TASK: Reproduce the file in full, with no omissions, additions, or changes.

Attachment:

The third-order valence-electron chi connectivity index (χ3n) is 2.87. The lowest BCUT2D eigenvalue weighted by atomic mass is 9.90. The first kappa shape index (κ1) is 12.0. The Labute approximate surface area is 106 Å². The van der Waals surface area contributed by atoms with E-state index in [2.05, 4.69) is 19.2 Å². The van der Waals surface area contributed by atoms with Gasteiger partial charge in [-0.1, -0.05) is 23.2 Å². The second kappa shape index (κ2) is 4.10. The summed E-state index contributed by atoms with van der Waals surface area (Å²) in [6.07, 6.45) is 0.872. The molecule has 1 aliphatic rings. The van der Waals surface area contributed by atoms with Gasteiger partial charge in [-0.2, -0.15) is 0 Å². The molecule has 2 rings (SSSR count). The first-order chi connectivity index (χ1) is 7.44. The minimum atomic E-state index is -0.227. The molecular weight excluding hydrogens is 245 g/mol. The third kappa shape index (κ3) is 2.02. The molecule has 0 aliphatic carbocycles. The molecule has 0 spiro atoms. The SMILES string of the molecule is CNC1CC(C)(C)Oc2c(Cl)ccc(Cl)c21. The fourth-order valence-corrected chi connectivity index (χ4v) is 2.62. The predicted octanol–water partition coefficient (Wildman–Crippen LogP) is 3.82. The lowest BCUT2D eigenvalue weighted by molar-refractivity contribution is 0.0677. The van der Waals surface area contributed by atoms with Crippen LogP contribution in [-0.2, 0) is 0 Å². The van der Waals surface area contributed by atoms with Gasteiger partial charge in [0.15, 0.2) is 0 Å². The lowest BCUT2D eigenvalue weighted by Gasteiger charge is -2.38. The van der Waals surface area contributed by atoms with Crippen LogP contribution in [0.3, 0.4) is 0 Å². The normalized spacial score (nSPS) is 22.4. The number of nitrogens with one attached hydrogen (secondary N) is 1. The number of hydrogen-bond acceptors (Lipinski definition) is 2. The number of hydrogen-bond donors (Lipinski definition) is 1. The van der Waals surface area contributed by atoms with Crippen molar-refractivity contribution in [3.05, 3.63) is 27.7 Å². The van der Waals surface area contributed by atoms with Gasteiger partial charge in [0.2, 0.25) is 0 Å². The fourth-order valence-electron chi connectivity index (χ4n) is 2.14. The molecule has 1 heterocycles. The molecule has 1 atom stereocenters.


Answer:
The third-order valence-electron chi connectivity index (χ3n) is 2.87. The lowest BCUT2D eigenvalue weighted by atomic mass is 9.90. The first kappa shape index (κ1) is 12.0. The Labute approximate surface area is 106 Å². The van der Waals surface area contributed by atoms with E-state index in [2.05, 4.69) is 19.2 Å². The van der Waals surface area contributed by atoms with Gasteiger partial charge in [-0.1, -0.05) is 23.2 Å². The second kappa shape index (κ2) is 4.10. The summed E-state index contributed by atoms with van der Waals surface area (Å²) in [6.07, 6.45) is 0.872. The molecule has 1 aliphatic rings. The van der Waals surface area contributed by atoms with Gasteiger partial charge in [-0.2, -0.15) is 0 Å². The molecule has 2 rings (SSSR count). The first-order chi connectivity index (χ1) is 7.44. The minimum atomic E-state index is -0.227. The molecular weight excluding hydrogens is 245 g/mol. The third kappa shape index (κ3) is 2.02. The molecule has 0 aliphatic carbocycles. The molecule has 0 spiro atoms. The SMILES string of the molecule is CNC1CC(C)(C)Oc2c(Cl)ccc(Cl)c21. The fourth-order valence-corrected chi connectivity index (χ4v) is 2.62. The predicted octanol–water partition coefficient (Wildman–Crippen LogP) is 3.82. The lowest BCUT2D eigenvalue weighted by molar-refractivity contribution is 0.0677. The van der Waals surface area contributed by atoms with Crippen LogP contribution in [-0.2, 0) is 0 Å². The van der Waals surface area contributed by atoms with Gasteiger partial charge in [0.15, 0.2) is 0 Å². The lowest BCUT2D eigenvalue weighted by Gasteiger charge is -2.38. The van der Waals surface area contributed by atoms with Crippen LogP contribution in [0.3, 0.4) is 0 Å². The normalized spacial score (nSPS) is 22.4. The number of nitrogens with one attached hydrogen (secondary N) is 1. The number of hydrogen-bond acceptors (Lipinski definition) is 2. The number of hydrogen-bond donors (Lipinski definition) is 1. The van der Waals surface area contributed by atoms with Crippen molar-refractivity contribution in [3.05, 3.63) is 27.7 Å². The van der Waals surface area contributed by atoms with Gasteiger partial charge in [0.2, 0.25) is 0 Å². The fourth-order valence-electron chi connectivity index (χ4n) is 2.14. The molecule has 1 heterocycles. The molecule has 1 atom stereocenters.